- SEO Target Strategy #1: Current Search Habits
Very likely, your audience is most concerned right now with how Coronavirus will impact their lives and businesses. So a lot of their searches are focused around that topic. This means you should be creating and optimizing organic content around people’s current priorities and interests, as it relates to your business.
Just like with the first targeting strategy for paid media, we recommend monitoring Google Trends closely and generating time-relevant content that provides the answers to the queries your audience is currently seeking.
For example, there are a lot of people who planned a move during this time, and are concerned about how to do it safely. So in response, businesses like Moving.com and Pods have created SEO-centric content answering those concerns.
- SEO Target Strategy #2: Normal Search Habits
Eventually, the Coronavirus will be contained, and the economy will recover. When it does, consumer spending habits will stabilize. So you want to start preparing today for that surge.
Since SEO is a long-term strategy, unless you are targeting very time-sensitive queries, what you do today will affect your organic search several months from now. So continue your future SEO campaigns targeting the typical search habits of your audience. By increasing these efforts, using your unused travel spend, you can even gain an added boost by pressing on, while others are letting up.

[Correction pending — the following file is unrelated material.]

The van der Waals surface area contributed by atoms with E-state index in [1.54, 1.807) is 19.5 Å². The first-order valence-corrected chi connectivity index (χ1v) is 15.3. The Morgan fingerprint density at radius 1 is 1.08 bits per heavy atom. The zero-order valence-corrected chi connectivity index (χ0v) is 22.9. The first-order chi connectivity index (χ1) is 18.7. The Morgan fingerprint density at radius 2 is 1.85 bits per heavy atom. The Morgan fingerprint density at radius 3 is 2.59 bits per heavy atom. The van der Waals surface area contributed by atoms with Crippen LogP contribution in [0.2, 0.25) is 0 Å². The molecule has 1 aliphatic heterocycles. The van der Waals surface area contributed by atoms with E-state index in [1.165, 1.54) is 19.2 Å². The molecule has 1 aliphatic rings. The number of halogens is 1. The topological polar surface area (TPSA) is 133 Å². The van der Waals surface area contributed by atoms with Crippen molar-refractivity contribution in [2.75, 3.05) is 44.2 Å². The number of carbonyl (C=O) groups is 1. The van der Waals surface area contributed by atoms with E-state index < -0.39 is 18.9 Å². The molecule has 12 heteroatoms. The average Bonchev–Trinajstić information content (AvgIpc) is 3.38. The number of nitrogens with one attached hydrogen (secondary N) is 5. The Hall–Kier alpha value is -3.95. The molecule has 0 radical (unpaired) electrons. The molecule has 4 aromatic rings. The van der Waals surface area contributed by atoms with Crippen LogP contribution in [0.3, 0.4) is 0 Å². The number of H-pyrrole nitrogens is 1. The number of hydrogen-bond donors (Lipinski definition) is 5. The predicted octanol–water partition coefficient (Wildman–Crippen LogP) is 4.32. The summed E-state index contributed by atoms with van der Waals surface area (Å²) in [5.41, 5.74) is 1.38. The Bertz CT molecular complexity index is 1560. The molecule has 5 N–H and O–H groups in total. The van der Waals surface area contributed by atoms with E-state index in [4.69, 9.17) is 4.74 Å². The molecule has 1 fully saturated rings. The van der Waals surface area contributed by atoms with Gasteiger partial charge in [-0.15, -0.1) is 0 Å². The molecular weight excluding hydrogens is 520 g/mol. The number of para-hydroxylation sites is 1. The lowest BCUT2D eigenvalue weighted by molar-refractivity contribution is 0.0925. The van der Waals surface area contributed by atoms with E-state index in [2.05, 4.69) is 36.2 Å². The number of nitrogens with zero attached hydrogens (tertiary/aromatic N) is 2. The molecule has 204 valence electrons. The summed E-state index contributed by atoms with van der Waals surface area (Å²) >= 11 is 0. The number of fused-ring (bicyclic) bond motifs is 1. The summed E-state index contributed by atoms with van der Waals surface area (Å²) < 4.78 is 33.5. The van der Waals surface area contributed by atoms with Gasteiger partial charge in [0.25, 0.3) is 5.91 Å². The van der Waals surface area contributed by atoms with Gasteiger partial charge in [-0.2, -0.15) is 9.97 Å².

- SEO Target Strategy #3: Local Searches
Local SEO might not apply to every business, but as our travel reduces and home quarantining increases, there is more of a need than ever for locally based services. So if your business relies on local search in any way, you will want to focus a large part of your immediate efforts on local SEO. This includes:
- Optimizing for “near me” searches
- Optimizing business info, address, and contact info on your site
- Optimizing Google My Business
- Optimizing local business directories like Angie’s List and Yelp
Also, be sure to stay up to date on changes made by Google as policies regarding reviews and new updates are constantly changing.
Conclusion: Put Your Corporate Travel Budget to Good Use with paid media marketing and SEO
Right now, every brand should be focused on two things:
- Staying ahead of the competition
- Preparing for the recovery bounce-back surge
Focusing on those strategies will position your business to do well during and after the Coronavirus recession. Which is why paid media and SEO are so important. They put your business on the offensive and defensive at the same time.
There is little to gain from unused travel spend. So instead, get the most bang for your buck by diversifying into these two bull markets
- Paid media: A short-term opportunity that can produce immediate gains
- SEO: A long-term safer bet that provides increasing dividends over time
By investing your otherwise unserviceable travel budget into these current low-cost, high-yield business strategies on Google, you can stay ahead of the competition, keep revenue flowing, and capture market share during the economic downturn.
That way, when things return to normal, and you can once again put that travel spend to good use, your business will be in the best position possible to take flight.